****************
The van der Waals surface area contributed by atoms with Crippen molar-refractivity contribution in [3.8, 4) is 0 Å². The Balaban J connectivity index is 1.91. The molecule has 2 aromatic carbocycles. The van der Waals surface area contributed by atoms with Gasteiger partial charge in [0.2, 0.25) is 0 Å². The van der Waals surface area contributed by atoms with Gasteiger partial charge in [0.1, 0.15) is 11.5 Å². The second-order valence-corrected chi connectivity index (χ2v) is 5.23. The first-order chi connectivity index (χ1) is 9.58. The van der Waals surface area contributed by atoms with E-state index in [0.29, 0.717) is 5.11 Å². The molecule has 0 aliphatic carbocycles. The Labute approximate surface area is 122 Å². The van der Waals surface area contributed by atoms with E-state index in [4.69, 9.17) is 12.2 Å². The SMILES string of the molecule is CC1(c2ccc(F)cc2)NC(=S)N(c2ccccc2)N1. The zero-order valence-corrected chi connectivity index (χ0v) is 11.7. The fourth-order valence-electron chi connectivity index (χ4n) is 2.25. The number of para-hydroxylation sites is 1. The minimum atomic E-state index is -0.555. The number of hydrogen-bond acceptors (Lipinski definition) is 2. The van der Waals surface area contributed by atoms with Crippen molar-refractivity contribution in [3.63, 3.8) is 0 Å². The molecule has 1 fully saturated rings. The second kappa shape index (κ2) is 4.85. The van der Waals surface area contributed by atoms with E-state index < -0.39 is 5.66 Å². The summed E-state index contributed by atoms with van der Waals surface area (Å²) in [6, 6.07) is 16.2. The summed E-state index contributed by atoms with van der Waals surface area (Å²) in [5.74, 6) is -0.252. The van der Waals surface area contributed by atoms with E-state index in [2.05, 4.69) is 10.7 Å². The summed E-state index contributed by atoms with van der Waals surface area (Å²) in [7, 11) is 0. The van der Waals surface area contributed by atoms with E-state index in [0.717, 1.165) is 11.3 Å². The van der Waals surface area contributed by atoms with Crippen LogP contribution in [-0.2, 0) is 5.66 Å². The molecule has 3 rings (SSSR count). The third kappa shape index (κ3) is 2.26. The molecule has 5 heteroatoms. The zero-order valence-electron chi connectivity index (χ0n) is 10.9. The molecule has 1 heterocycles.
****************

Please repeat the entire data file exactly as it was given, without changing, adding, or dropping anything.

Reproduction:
The van der Waals surface area contributed by atoms with Crippen molar-refractivity contribution in [3.8, 4) is 0 Å². The Balaban J connectivity index is 1.91. The molecule has 2 aromatic carbocycles. The van der Waals surface area contributed by atoms with Gasteiger partial charge in [0.2, 0.25) is 0 Å². The van der Waals surface area contributed by atoms with Gasteiger partial charge in [0.1, 0.15) is 11.5 Å². The second-order valence-corrected chi connectivity index (χ2v) is 5.23. The first-order chi connectivity index (χ1) is 9.58. The van der Waals surface area contributed by atoms with E-state index in [0.29, 0.717) is 5.11 Å². The molecule has 0 aliphatic carbocycles. The Labute approximate surface area is 122 Å². The van der Waals surface area contributed by atoms with E-state index in [4.69, 9.17) is 12.2 Å². The SMILES string of the molecule is CC1(c2ccc(F)cc2)NC(=S)N(c2ccccc2)N1. The zero-order valence-corrected chi connectivity index (χ0v) is 11.7. The fourth-order valence-electron chi connectivity index (χ4n) is 2.25. The number of para-hydroxylation sites is 1. The minimum atomic E-state index is -0.555. The number of hydrogen-bond acceptors (Lipinski definition) is 2. The van der Waals surface area contributed by atoms with Crippen molar-refractivity contribution in [3.63, 3.8) is 0 Å². The molecule has 1 fully saturated rings. The second kappa shape index (κ2) is 4.85. The van der Waals surface area contributed by atoms with E-state index < -0.39 is 5.66 Å². The summed E-state index contributed by atoms with van der Waals surface area (Å²) in [6, 6.07) is 16.2. The summed E-state index contributed by atoms with van der Waals surface area (Å²) in [5.74, 6) is -0.252. The van der Waals surface area contributed by atoms with E-state index in [2.05, 4.69) is 10.7 Å². The summed E-state index contributed by atoms with van der Waals surface area (Å²) in [7, 11) is 0. The van der Waals surface area contributed by atoms with E-state index in [0.717, 1.165) is 11.3 Å². The van der Waals surface area contributed by atoms with Crippen LogP contribution in [-0.2, 0) is 5.66 Å². The molecule has 3 rings (SSSR count). The third kappa shape index (κ3) is 2.26. The molecule has 5 heteroatoms. The zero-order valence-electron chi connectivity index (χ0n) is 10.9. The molecule has 1 heterocycles.